The nuptials of Mr. Desmond Waddilove and Miss Esther Priddie, whose parents are prominently implicated in the milk trade, were marked by several interesting and appropriate spectacular incidents. A specially attractive feature was the progress of the wedding procession between a double row of milk-cans. Later on the bride and bridegroom left for Cowes (I.W.) amid a volley of pats of butter deftly hurled by the officials of the Sursum Corda Dairy Company, Ltd.

Last Saturday the wedding of Mr. Nestor Young and Miss Leonora Dargle was celebrated with great éclat at St. Mark's, Datchet. Out of respect for the calling of the bride's father all the wedding party proceeded to the sacred edifice in bath-chairs, which imparted to the ceremony an air of solemnity too often neglected at up-to-date weddings. The bridegroom's father being a leading pork-butcher, imitation sausages formed part of the trimmings of the bride's going-away dress.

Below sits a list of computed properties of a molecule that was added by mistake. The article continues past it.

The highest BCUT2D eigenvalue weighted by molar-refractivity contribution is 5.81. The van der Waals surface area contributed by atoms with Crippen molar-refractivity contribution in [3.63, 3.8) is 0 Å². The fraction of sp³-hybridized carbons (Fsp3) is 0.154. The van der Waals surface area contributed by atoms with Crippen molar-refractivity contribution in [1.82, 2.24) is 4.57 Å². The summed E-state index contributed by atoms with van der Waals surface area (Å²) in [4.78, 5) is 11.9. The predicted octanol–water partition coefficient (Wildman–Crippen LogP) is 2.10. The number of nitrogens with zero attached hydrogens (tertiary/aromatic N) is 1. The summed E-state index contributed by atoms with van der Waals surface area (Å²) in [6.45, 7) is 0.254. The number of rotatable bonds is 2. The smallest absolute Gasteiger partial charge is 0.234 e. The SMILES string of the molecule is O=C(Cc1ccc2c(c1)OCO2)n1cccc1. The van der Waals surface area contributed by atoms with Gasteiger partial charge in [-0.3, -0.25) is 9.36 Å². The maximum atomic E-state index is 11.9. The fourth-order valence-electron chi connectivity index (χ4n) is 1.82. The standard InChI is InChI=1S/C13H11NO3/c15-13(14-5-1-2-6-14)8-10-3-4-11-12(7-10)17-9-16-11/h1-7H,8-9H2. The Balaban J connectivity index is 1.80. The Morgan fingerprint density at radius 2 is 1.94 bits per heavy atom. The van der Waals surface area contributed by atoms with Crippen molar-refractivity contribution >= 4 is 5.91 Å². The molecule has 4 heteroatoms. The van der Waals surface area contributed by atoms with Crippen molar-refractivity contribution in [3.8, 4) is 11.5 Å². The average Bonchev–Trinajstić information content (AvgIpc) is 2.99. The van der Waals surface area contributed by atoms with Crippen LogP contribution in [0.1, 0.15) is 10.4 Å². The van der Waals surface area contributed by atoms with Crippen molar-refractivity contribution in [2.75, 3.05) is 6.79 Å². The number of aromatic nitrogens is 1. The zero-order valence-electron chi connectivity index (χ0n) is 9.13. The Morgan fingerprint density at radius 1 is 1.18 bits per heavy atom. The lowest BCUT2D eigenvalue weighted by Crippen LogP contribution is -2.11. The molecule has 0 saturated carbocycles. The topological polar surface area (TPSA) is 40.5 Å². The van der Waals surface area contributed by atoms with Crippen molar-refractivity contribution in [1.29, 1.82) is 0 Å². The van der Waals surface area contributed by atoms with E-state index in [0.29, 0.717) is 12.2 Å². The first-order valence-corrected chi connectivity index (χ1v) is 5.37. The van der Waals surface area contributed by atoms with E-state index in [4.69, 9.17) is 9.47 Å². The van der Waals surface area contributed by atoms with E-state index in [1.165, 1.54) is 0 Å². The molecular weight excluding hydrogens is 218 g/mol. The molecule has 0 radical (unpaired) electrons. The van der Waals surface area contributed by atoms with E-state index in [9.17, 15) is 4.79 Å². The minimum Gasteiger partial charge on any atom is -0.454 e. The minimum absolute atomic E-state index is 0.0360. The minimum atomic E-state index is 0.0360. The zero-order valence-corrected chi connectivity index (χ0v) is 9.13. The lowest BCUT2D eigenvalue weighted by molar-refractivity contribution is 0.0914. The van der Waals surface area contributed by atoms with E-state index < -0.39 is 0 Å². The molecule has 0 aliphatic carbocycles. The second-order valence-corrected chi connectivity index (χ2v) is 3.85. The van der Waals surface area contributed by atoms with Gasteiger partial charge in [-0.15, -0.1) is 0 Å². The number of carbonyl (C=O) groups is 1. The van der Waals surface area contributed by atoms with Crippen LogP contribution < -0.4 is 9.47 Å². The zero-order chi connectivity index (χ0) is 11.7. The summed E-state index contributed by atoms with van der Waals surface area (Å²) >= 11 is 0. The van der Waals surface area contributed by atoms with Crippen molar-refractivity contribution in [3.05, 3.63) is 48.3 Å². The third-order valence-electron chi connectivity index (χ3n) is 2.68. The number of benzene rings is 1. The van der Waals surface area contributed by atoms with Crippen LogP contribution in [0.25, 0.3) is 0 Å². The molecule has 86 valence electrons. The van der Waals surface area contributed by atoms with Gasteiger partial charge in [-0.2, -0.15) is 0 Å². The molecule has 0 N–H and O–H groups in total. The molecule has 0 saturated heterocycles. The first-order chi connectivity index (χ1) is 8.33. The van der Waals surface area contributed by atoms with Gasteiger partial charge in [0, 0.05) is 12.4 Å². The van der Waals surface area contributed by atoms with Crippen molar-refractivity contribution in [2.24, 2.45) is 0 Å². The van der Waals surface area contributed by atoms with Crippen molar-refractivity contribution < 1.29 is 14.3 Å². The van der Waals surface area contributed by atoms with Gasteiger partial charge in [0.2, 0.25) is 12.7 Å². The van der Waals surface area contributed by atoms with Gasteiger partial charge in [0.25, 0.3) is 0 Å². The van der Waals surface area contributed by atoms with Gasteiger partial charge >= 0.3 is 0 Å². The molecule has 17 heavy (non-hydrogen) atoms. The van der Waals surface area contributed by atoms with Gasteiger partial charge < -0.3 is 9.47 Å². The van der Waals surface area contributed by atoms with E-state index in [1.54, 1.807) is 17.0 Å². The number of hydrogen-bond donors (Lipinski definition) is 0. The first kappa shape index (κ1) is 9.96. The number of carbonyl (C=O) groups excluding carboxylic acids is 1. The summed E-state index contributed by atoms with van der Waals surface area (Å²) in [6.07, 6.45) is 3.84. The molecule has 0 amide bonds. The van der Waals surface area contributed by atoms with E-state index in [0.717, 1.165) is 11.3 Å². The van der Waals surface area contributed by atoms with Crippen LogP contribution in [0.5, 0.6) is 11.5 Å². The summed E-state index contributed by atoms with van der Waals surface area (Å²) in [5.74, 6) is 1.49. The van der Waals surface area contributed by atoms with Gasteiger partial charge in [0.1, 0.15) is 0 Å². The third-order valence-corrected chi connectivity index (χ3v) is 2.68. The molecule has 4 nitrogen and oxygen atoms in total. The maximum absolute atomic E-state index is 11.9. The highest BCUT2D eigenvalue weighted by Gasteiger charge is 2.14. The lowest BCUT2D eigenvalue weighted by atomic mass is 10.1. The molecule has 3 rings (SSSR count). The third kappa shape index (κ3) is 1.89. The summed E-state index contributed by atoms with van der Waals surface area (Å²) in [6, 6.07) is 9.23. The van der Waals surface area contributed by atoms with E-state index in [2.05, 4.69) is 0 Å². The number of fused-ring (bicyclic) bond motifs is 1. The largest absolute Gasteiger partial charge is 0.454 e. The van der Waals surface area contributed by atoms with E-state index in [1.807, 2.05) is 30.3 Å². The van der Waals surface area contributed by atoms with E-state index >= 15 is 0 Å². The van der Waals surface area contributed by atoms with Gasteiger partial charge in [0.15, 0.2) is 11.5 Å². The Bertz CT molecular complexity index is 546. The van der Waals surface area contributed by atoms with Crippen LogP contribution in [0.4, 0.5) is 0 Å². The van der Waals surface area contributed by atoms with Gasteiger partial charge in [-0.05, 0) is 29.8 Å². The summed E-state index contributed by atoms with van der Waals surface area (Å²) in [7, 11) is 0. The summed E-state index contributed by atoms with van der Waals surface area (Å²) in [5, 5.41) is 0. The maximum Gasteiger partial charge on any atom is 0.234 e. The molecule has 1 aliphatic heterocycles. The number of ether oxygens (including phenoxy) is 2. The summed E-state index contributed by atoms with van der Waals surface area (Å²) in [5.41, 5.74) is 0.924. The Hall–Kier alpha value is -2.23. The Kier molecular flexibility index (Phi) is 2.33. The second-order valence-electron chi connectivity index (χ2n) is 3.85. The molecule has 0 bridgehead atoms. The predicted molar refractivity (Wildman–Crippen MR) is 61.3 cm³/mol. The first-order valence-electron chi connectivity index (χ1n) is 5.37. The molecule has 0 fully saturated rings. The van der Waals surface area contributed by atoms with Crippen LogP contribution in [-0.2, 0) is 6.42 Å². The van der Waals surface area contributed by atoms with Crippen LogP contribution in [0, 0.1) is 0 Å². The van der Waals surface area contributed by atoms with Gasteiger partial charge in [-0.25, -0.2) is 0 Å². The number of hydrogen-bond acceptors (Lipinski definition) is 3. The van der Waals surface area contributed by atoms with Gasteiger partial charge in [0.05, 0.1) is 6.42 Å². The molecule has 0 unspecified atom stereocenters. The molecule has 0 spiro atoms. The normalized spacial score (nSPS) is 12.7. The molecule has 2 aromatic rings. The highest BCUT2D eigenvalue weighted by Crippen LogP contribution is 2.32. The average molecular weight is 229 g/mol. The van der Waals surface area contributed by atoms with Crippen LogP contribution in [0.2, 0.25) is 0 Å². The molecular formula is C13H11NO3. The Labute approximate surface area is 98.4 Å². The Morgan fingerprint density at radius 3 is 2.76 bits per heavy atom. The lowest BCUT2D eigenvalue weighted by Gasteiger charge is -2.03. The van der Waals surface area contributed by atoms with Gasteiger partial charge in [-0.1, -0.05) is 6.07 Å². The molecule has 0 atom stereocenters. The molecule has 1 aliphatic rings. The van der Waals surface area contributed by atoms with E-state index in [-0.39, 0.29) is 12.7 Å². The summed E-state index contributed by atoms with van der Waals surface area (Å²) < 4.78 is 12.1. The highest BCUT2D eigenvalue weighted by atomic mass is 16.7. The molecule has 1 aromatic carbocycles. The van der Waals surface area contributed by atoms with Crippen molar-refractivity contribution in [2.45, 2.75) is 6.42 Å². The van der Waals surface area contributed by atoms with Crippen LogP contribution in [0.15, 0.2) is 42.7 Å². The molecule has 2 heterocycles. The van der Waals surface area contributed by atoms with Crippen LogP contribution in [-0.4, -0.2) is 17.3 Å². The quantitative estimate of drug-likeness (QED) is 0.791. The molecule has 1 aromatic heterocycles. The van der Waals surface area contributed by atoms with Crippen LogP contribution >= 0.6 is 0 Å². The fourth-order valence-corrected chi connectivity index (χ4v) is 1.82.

Mr. Donald MacLurkin, the golf professional of the Culbin Sands Golf Club, was married last Friday at Lossiemouth to Miss Janet Sutor, of Cromarty. A charming effect was produced by a guard of honour, composed of members of the golf club, holding aloft crossed brassies, beneath which the happy pair passed into the church, while the caddies clashed niblicks and other iron clubs. The bride wore a cream silk bogey skirt, slightly caught up so as to show the pink dots of the stymied underskirt, and a simple Dunlop V corsage. A dainty little pot-bunker hat completed a costume as novel as it was natty.

[pg 146]


Eight of us travel up to town every morning by the Great Suburban Railway. I have no politics. Gibbs is a Unionist Free Trader. Three of the others are Radicals and three Unionists. On one side of the compartment are ranged The Daily Mail, The Daily Express and The Daily Telegraph. Boldly confronting them are two Daily Chronicles and a Daily News. Gibbs contents himself with a Daily Graphic, while I choose every day the paper with the least sensational placard.